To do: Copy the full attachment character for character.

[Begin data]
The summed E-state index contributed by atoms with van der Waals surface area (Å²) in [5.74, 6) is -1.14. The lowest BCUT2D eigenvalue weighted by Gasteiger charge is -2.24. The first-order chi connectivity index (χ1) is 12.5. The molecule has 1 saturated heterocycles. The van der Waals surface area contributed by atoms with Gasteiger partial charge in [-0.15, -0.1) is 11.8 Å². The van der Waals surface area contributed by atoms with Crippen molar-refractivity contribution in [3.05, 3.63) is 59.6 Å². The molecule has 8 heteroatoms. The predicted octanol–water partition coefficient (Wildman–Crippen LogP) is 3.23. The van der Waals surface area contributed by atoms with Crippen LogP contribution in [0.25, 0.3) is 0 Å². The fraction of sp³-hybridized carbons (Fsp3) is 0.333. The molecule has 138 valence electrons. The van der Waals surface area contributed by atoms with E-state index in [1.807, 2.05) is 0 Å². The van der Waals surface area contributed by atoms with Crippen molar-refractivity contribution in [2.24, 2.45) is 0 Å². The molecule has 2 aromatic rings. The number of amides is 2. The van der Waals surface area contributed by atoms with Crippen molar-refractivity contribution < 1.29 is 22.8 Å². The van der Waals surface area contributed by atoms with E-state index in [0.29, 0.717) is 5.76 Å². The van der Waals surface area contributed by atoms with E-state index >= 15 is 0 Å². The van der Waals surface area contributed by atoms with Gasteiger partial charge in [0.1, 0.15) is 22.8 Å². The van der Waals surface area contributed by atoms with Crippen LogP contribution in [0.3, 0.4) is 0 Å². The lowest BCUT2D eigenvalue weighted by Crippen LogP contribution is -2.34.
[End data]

The summed E-state index contributed by atoms with van der Waals surface area (Å²) in [5.74, 6) is -1.14. The lowest BCUT2D eigenvalue weighted by Gasteiger charge is -2.24. The first-order chi connectivity index (χ1) is 12.5. The molecule has 1 saturated heterocycles. The van der Waals surface area contributed by atoms with Gasteiger partial charge in [-0.15, -0.1) is 11.8 Å². The van der Waals surface area contributed by atoms with Crippen molar-refractivity contribution in [3.05, 3.63) is 59.6 Å². The molecule has 8 heteroatoms. The predicted octanol–water partition coefficient (Wildman–Crippen LogP) is 3.23. The van der Waals surface area contributed by atoms with Crippen LogP contribution in [0.25, 0.3) is 0 Å². The fraction of sp³-hybridized carbons (Fsp3) is 0.333. The molecule has 138 valence electrons. The van der Waals surface area contributed by atoms with E-state index in [1.807, 2.05) is 0 Å². The van der Waals surface area contributed by atoms with Crippen molar-refractivity contribution in [2.24, 2.45) is 0 Å². The molecule has 2 aromatic rings. The number of amides is 2. The van der Waals surface area contributed by atoms with Crippen molar-refractivity contribution < 1.29 is 22.8 Å². The van der Waals surface area contributed by atoms with E-state index in [0.29, 0.717) is 5.76 Å². The van der Waals surface area contributed by atoms with E-state index >= 15 is 0 Å². The van der Waals surface area contributed by atoms with Gasteiger partial charge in [0.1, 0.15) is 22.8 Å². The van der Waals surface area contributed by atoms with Crippen LogP contribution in [0.3, 0.4) is 0 Å². The lowest BCUT2D eigenvalue weighted by Crippen LogP contribution is -2.34.